Witch But the next case suggests at least one reason why law professors might make lousy judges.   People have this nasty habit of not always behaving as rational choice theory suggests they should.  Sarah Hodgkin (pictured), an aging widow, had six children, none of whom were willing to look after her.   Her one daughter agreed to do so in return for income from the farm on which Sarah lived, use of the household goods and ownership after the property after Sarah’s demise.  So, the Brackenbury family moved from Independence, Missouri to the outskirts of Lewiston, Maine.

It took all of two weeks before “the relations between the parties grew most disagreeable,” and Sarah sought to get out of her promise by transferring ownership of the property to her son Walter.   The Supreme Judicial Court of Maine found: (1) a contract that (2) created an equitable interest, (3) that Sarah had breached her duty of performance because she was primarily at fault; and (4) that the Brackenbury family had no adequate remedy at law.

The parties were ordered to continue their arrangement, which included cohabitation.  If they had been rational, the parties ought to have either quickly settled or learned to get along.   They chose to do neither.  Poor Sarah was forced to eat with an old iron fork with two tines broken off and when she asked that food be passed her way at the table, it was passed in the Peyton Manning sense of the word.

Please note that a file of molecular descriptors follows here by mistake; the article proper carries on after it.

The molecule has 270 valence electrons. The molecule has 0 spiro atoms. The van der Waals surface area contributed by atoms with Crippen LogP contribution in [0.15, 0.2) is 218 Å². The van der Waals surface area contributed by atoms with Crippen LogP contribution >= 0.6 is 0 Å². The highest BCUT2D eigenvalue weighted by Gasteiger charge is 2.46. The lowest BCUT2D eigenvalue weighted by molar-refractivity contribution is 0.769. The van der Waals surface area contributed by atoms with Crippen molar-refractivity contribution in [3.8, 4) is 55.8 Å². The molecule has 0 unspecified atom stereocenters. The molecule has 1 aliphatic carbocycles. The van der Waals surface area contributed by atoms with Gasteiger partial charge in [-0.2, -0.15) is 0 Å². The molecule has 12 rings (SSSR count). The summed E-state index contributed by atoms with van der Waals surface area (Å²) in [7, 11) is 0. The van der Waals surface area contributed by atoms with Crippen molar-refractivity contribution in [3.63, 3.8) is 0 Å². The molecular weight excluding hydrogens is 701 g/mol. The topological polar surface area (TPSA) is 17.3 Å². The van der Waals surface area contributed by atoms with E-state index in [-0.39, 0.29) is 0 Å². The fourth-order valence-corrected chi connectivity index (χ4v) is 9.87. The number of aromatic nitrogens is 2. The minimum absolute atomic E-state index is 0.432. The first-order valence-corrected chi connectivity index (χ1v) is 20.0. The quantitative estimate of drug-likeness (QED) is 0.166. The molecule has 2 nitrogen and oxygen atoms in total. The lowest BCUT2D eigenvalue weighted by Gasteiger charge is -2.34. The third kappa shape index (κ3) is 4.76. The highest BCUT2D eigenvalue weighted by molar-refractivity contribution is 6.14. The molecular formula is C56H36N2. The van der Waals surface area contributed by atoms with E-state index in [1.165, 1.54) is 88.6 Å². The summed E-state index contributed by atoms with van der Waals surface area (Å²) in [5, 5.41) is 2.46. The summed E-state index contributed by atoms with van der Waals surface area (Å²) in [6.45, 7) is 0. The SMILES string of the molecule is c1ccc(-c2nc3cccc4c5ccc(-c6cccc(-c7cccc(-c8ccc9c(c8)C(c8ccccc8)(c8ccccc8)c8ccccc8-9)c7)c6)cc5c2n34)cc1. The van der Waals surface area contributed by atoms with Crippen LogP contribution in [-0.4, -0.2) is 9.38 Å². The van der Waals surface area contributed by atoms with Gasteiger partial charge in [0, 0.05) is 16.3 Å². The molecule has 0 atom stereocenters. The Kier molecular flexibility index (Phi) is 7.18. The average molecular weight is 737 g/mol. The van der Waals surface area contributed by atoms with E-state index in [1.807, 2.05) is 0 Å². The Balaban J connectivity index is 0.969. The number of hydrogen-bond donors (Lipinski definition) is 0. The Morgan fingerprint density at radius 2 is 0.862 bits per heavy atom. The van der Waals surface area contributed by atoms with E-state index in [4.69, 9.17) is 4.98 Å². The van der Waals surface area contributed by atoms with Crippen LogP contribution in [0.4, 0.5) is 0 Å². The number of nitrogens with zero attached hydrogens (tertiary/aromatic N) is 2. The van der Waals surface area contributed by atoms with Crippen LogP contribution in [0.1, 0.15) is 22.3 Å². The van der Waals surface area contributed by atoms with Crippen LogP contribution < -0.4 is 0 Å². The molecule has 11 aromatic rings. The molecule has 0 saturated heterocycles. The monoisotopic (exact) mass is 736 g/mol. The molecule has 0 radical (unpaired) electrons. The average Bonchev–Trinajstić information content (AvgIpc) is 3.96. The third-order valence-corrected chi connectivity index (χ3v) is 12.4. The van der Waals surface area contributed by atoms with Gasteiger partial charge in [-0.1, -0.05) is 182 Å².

This conduct is Limerickworthy.  As the Fitzpatrick Limerick is from the perspective of the judge, this one of from Brackenbury’s perspective:

Brackenbury v. Hodgkin

I’d sooner kiss a chimera
Than put up with my in-law, Old Sarah,
Now whenever she dines,
Her fork has but two tines,
And her home ain't no French Riviera.

[Jeremy Telman]

October 5, 2009 in Limericks, Teaching | Permalink | Comments (0) | TrackBack (0)

One for the Contracts Profs – With a little Statute of Frauds and a little Varney v. Ditmars

CoaHall_postcard_Large
Back in April 2007, the WSJ Law Blog declared Snyder v. Bronfman “the best tabloid suit” of that year.  The lawsuit may not have lived up to that superlative (didn’t Anna Nicole Smith die that year?), but it certainly should be on the radar of Contracts Profs.  It will be argued before the New York Court of Appeals next week (10/14) – and there is an added bonus, because the Court website now features webcasts of oral arguments.

In the lawsuit, Richard Snyder, the former Chairman and CEO of Simon & Schuster, sues Edgar Bronfman, the CEO of Warner Music Group.  In a nutshell, Snyder claims that, while vacationing in the Carribean, he and Bronfman agreed to work together to “acquire companies using funds principally from sources outside the Bronfman family.”  However, after Snyder assisted in negotiating Bronfman’s 2003 takeover of Warner Group, Snyder alleges that Bronfman failed to compensate Snyder accordingly.  Snyder’s claims sound in (1) breach of joint venture agreement; (2) breach of fiduciary duty; (3) joint venture accounting; (4) unjust enrichment; (5) promissory estoppel; and (6) quantum meruit.  Bronfman moved to dismiss all claims.